In my experience, both as a film critic and as a lifelong fan of offbeat genre cinema, I’ve seen a lot of low-to-no-budget movies. Like, a lot a lot. As one can probably imagine, this realm contains a healthy amount of the least watchable movies I’ve ever seen, but it also accounts for some of the most audacious, inventive, and memorable. As I’ve grown older, approaching these films with a more analytical eye, I’ve come up with a general unifying theory: the less a novice filmmaker attempts to emulate “real” movies, the more likely they are to succeed. Unless you’re, say, a twentysomething Robert Rodriguez, the action comedy you shoot on weekends with your friends is never going to compete with the latest Fast & Furious installment, because you’ll be playing by a rulebook that the studios wrote and perfected. But if you’re unafraid to take chances– to devise your own cinematic grammar– you can defy comparison to the Hollywood machine, and create something weird, wonderful, and entirely your own.
I first became aware of this truism a few years ago, but I can hardly think of a better illustration than Luz, which makes its area debut as this week’s midnite movie at the Coolidge. Directed by first-timer Tilman Singer as his film school thesis project, Luz turns its budgetary restrictions into an asset, becoming something which could easily pass for a lost ‘80s Euro-horror gem, yet is simultaneously unlike anything I’ve seen before.
Luana Velis plays the title role, a Chilean cabbie living and working in Germany. We first meet Luz, bloodied and bruised, staggering into a police station, ravenously downing a soda from the vending machine. We then cut to a mysterious woman at a bar (Julia Reider), who tells a visiting police psychiatrist (Jan Bluthardt) that Luz, who the woman claims is her girlfriend, is a medium, and that she was expelled from Catholic school when they were young following a botched exorcism. We then return to the police station, where Luz, under hypnosis, recounts the events that brought her to this moment. To reveal more would rob the film of its twists and surprises, but suffice to say not everything– or everyone– is who or what they seem.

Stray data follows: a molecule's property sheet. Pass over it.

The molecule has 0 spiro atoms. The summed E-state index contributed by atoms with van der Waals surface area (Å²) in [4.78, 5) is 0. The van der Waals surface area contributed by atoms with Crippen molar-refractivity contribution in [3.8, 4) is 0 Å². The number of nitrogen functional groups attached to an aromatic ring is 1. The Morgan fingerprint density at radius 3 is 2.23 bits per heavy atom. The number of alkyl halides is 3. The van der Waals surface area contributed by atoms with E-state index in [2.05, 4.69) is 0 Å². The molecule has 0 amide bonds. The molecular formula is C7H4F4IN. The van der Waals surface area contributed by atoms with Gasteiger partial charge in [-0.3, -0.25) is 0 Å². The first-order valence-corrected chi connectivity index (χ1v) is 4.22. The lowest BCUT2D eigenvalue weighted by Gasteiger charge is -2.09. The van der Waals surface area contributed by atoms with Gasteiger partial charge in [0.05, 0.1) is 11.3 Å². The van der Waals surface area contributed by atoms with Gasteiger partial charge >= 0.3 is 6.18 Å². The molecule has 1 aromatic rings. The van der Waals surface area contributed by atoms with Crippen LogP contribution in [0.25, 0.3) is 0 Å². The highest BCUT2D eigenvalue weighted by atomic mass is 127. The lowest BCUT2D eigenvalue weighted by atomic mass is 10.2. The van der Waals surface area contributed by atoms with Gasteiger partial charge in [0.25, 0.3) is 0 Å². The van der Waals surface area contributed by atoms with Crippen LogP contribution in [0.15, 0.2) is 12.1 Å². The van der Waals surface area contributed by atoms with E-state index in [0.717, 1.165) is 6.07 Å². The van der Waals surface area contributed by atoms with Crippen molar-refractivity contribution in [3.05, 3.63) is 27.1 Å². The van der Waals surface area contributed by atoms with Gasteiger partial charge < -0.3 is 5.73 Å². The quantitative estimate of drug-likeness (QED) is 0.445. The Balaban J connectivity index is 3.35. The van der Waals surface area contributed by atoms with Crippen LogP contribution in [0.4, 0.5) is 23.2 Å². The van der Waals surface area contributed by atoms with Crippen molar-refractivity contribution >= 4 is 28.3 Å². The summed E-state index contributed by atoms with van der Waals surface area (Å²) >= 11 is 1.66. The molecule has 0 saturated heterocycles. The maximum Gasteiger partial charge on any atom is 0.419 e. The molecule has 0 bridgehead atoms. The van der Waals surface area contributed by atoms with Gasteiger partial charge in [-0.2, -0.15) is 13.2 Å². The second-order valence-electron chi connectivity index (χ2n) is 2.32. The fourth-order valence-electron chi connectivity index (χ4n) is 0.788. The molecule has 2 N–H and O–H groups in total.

Strictly by the numbers, Luz is minimalist to the extreme. 90% of the movie takes place in either a cheap, unpopulated bar or a drab conference room, and, apart from a couple of gore effects and some demonic-possession opaque contacts, there are no special effects to speak of. But Singer’s ingenuity transcends his limitations. Take, for example, the hypnotherapy session which constitutes the bulk of the film. Rather than flashing back to Luz in her taxi, Velis pantomimes her actions sitting in a chair (a strategically placed rearview mirror her only prop to speak of), accompanied by appropriate street sounds and foley. When Reider enters her “cab” (only visible from Luz’s perspective), her dialogue is repeated threefold: spoken in Spanish by Reider, mouthed simultaneously by Velis, and repeated in German by a police translator. As a result, we’re lulled into an uneasy dream space even before things start getting freaky (which, make no mistake, they do). If not for the tricks of editing– this is a film that plays with subjective perspective, after all– Luz could almost work as a stage play. It certainly feels like Singer and his actors have put in the work; all seem to know the film inside and out, and the small cast sell the hell out of it.
Yet for all its formal radicalism, Luz still manages to capture the look and feel of such VHS-era luminaries as Lucio Fulci or John Carpenter. Singer shoots his gritty locations in gorgeous, saturated 16mm, accompanied by Simon Waskow’s synthy, echo-drenched score. It helps that the film seemingly contains no technological signifiers beyond a doctor’s pager, whether by design or by inspired location scouting. There are even moments where Singer uses the apparent production errors common to low-budget shock films of years past, as when an overexposure in the corners of the frame signifies the presence of the supernatural. Creating something boldly original while paying painstaking homage to films past is a tightrope walk, and Singer pulls it off with flying colors.
Of course, all of this would be beside the point if Luz weren’t adequately chilling– and it is. By throwing out the rulebook of how narrative filmmaking is supposed to work, Singer throws you off balance just as surely as The Blair Witch Project did twenty years ago. Just when you think you have a handle on how the film “works,” Singer throws another curveball into the mix, and you have to acclimate yourself all over again. It’s also lively, complex, and gleefully blasphemous (Luz’s recurring mantra begins: “Our Father, who art a dick…”). If anything, at 70 minutes, I found myself wanting more— a rare complaint in this age of chronic blockbuster bloat. Nevertheless, Luz is just a good little movie, and a breath of fresh air for horror fans in search of something they haven’t seen before.
dir. Tilman Singer
Screens Friday 8/2 & Saturday 8/3, 11:59pm @ Coolidge Corner Theatre